You have to make some choices because you have to decide where in the treatment landscape do we expect this medicine to be used, so you’ve got to be mindful about how you’re going to shift from one place to another with the introduction of new indications. That’s definitely something where you need to make those choices because they won’t make sense in the whole lifecycle of medicine to cover it all. You’ll want to be able to pick and choose what’s the priority, where is it that you’re intending for your medicine to be leveraged, and to make sure you’re focusing on those areas and getting it right. There will be some shifts in terms of your resourcing from one place to another and your efforts that you make from one place to another over the course of the lifecycle of a brand.
Do you think that the operating model could be the same besides the resource adjustments? Do you think the operating model also needs to be revisited when it comes to follow-up indication?
It might be. For example, at the beginning of a launch, it may be important, especially if we talk a lot about targeted therapies. In the beginning of a launch, it may make a lot of sense to talk about the importance of driving testing awareness, testing behavior, and patient identification but at some point, and again, if you’ve launched well, that patient identification gets incorporated into the standard of care. Hopefully, what we ideally would be striving for is that you get reflex testing upon diagnosis of a disease and you wouldn’t have to talk about that anymore because every single patient will get tested in their patient journey at the right time and that information would be used to make a treatment decision. It may not make sense to keep talking about testing if 90% of your patients are being tested upon diagnosis. Your operating model could change because some of those key criteria or key factors that were critical at one point in the lifecycle of a brand may not be as critical anymore as you move forward.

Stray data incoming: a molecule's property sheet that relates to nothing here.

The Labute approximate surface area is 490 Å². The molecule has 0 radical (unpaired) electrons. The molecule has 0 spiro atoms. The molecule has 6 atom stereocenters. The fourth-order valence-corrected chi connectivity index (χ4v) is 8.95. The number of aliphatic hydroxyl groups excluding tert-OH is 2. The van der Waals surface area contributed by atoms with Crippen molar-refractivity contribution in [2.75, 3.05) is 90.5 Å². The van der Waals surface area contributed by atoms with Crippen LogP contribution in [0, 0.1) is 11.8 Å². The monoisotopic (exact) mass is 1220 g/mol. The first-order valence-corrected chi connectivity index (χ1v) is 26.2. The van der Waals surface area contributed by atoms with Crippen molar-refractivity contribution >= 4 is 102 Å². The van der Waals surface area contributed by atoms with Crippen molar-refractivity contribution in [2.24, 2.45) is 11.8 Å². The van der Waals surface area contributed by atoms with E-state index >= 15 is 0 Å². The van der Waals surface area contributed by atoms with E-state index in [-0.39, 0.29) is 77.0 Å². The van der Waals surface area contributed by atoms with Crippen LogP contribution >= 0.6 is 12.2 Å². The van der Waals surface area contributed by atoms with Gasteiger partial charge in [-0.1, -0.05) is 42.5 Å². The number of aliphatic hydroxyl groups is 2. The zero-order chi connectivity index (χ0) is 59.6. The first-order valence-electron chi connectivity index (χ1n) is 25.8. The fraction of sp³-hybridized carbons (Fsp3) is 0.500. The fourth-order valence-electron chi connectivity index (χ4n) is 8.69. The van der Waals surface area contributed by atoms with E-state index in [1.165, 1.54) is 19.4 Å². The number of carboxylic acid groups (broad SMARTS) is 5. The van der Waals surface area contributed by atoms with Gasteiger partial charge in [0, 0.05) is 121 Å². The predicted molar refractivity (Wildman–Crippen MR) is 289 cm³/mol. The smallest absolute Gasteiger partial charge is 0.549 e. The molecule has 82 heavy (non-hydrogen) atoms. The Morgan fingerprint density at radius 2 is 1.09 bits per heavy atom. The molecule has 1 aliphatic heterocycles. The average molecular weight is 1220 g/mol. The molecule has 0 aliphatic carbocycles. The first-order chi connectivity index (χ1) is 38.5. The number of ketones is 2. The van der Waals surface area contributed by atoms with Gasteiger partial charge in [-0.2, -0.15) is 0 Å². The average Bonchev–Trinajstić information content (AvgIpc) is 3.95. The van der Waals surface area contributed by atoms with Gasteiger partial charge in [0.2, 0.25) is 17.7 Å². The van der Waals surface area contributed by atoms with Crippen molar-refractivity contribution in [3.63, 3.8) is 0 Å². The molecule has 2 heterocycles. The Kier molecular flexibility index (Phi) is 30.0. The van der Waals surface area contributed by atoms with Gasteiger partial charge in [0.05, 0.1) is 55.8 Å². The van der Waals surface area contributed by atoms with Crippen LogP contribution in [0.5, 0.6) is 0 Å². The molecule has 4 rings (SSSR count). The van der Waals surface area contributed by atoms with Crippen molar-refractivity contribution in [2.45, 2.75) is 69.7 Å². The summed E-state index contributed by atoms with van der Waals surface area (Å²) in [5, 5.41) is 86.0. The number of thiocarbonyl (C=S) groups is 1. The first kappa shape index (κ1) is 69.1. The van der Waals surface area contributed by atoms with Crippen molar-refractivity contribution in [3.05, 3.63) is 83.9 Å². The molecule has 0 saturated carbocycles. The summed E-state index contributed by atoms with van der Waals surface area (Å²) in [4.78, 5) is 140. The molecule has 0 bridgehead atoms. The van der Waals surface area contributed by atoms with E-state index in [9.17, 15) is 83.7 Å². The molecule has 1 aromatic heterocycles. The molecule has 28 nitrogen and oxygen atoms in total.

I want to keep going but I have to respect your time and readers’ time. Any final thoughts, Michelle, or anything that you felt that I did not cover when we were covering this sub-topic of non-oncology launches? Is there anything that comes to your mind?
No, it would be to reiterate the point that launches are a period of time where I call controlled chaos. Chaos because there are so many different things that have to happen, basically, in tandem with each other that it could be chaotic if it’s not well coordinated. The controlled piece is important. It’s all about how do you manage that. How do you be focused on what your priorities are? Make sure that you’re not trying to do too much and to focus on doing a few things and doing those few things well. That’s what makes a good launch.
Thank you so much, Michelle, for joining us. It was lovely talking to you. I enjoyed the conversation.
Likewise, pleasure seeing you again. Thanks so much.
Likewise. Bye now.
- Michelle Werner – LinkedIn
About Michelle Werner
Industry leader and a close friend. She is a pharma executive with >20 years of experience in a variety of positions including US, ex US, and global R&D and commercial with predominant focus in Oncology.
I have had the pleasure to partner with her in helping her stand up a US Immuno Oncology org, launch brands and do interesting strategy and operational excellence work together.